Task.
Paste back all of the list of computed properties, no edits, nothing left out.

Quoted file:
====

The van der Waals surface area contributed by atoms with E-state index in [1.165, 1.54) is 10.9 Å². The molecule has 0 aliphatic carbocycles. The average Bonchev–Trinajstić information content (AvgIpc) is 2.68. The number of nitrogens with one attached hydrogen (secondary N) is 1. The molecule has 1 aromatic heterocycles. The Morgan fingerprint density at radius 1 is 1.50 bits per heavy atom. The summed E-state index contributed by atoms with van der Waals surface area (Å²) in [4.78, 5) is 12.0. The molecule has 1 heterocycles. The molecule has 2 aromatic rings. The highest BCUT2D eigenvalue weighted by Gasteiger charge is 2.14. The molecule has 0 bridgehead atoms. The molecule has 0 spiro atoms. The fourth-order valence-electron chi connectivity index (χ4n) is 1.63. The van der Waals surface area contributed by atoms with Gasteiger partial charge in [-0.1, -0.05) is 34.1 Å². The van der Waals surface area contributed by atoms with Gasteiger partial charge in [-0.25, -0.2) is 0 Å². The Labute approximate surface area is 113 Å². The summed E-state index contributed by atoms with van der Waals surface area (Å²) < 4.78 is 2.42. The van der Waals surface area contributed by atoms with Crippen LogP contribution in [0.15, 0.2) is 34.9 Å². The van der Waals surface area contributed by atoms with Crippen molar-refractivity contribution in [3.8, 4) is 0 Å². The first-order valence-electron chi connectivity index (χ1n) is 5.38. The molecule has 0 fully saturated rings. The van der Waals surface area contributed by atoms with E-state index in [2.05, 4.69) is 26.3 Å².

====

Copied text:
The van der Waals surface area contributed by atoms with E-state index in [1.165, 1.54) is 10.9 Å². The molecule has 0 aliphatic carbocycles. The average Bonchev–Trinajstić information content (AvgIpc) is 2.68. The number of nitrogens with one attached hydrogen (secondary N) is 1. The molecule has 1 aromatic heterocycles. The Morgan fingerprint density at radius 1 is 1.50 bits per heavy atom. The summed E-state index contributed by atoms with van der Waals surface area (Å²) in [4.78, 5) is 12.0. The molecule has 1 heterocycles. The molecule has 2 aromatic rings. The highest BCUT2D eigenvalue weighted by Gasteiger charge is 2.14. The molecule has 0 bridgehead atoms. The molecule has 0 spiro atoms. The fourth-order valence-electron chi connectivity index (χ4n) is 1.63. The van der Waals surface area contributed by atoms with Gasteiger partial charge in [-0.1, -0.05) is 34.1 Å². The van der Waals surface area contributed by atoms with Gasteiger partial charge in [-0.25, -0.2) is 0 Å². The Labute approximate surface area is 113 Å². The summed E-state index contributed by atoms with van der Waals surface area (Å²) < 4.78 is 2.42. The van der Waals surface area contributed by atoms with Crippen LogP contribution in [0.15, 0.2) is 34.9 Å². The van der Waals surface area contributed by atoms with Crippen molar-refractivity contribution in [3.8, 4) is 0 Å². The first-order valence-electron chi connectivity index (χ1n) is 5.38. The molecule has 0 fully saturated rings. The van der Waals surface area contributed by atoms with E-state index in [2.05, 4.69) is 26.3 Å².